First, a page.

The US Departments of Treasury and State announced the new sanctions on Thursday to remind businesses all around the world that Washington is “committed to vigorously enforcing” its sanctions against Iran despite an interim nuclear deal recently reached between Iran and the five permanent members of the UN Security Council plus Germany.
“Today’s actions should be a stark reminder to businesses, banks, and brokers everywhere that we will continue relentlessly to enforce our sanctions,” said Treasury Department official David Cohen.
According to a statement on the US Treasury Department’s website, Thursday’s sanctions freeze any assets that the targeted companies and individuals “may currently have or that come under U.S. jurisdiction.”
The sanctions also prohibit transactions between the targeted groups and individuals and “any U.S. person.”
The move by the administration of US President Barack Obama comes as hawkish senators on Capitol Hill are pushing for a new anti-Iran sanctions bill.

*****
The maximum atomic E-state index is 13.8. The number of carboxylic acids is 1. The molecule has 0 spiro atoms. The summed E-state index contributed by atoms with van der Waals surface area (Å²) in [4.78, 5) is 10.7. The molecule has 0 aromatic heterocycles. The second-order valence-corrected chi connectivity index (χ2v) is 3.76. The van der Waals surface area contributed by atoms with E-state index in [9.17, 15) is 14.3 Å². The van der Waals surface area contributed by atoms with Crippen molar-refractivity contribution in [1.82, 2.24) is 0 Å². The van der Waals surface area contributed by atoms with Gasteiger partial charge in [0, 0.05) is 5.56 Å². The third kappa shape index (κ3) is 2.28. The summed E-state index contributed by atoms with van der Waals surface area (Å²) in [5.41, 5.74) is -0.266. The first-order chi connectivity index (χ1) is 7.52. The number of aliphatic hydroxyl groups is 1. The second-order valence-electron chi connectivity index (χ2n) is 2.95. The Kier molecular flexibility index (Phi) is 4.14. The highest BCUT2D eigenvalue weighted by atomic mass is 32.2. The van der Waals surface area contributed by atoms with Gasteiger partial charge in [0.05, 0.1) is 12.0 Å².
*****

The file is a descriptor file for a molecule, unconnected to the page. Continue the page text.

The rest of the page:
A Senate aide has told the Washington Post that senators Robert Menendez (D-New Jersey) and Mark Kirk (R-Illinois) are proposing new anti-Iran sanctions legislation.
As the chairman of the Senate Banking Committee, Senator Tim Johnson (D-South Dakota), has said that he is “inclined to support” the White House by holding off on an anti-Iran sanctions vote, Senate Majority Leader Harry Reid (D-Nevada) has to decide whether the anti-Iran bill proposed by Menendez and Kirk gets a full Senate floor vote.
Iranian Foreign Minister and top nuclear negotiator Mohammad Javad Zarif has already warned that the interim deal over Iran’s nuclear energy program “is dead” if US Congress passes new sanctions against Tehran.